'I was a young boy when Armageddon (1998) was released. After watching it, I underwent my first existential crisis: the thought of an asteroid colliding with Earth sent me into a brooding state of panic. I thereafter became deeply unsettled and full of dread as I experienced emotions I couldn't comprehend. Although I had seen insects and plants die and I was superficially aware that everything must come to an end, I hadn't yet come to appreciate the finite nature of my own existence. Instead of ignoring the problem, I obsessed over asteroid strikes, dreamt about mass extinction, and thought about oceans evaporating as Earth was engulfed by the Sun, which inevitably expanded into a red giant. From bouts of anxiety I would cry as I prematurely felt the gravity of a life which will always know nothing beyond itself. While none of the aforementioned Earth-decimating events would occur for billions of years, I distinctly felt threatened now because the Universe would go on without me, without mercy. Even today my thinking is punctuated by thoughts about life's impermanence and lack of intrinsic meaning, both of which are driven by perpetual change in the Universe. But I fight to sustain meaning in my life anyway. And, despite writing this article, I try to find ways to not think about time's passing.'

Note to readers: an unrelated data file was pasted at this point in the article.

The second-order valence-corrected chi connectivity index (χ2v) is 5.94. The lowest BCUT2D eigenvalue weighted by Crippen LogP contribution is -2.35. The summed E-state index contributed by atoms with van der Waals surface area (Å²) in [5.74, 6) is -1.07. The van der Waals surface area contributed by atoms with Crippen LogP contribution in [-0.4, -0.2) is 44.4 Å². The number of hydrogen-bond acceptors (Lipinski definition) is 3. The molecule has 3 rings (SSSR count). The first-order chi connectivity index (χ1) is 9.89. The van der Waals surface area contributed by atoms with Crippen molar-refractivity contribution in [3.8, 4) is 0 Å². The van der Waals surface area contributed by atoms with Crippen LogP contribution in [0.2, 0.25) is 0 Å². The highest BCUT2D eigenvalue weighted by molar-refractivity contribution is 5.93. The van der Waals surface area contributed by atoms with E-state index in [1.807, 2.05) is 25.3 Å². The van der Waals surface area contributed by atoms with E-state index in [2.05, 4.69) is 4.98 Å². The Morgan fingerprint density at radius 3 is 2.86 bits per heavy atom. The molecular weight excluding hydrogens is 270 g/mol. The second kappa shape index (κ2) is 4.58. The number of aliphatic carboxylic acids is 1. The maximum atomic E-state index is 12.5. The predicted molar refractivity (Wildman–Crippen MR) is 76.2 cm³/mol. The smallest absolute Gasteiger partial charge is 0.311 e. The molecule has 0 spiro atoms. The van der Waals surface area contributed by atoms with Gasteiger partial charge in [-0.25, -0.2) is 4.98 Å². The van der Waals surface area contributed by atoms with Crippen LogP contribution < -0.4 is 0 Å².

Here’s a poignant excerpt from our article on the fear of time by James Clark Ross:
Have you ever had bouts of chronophobia?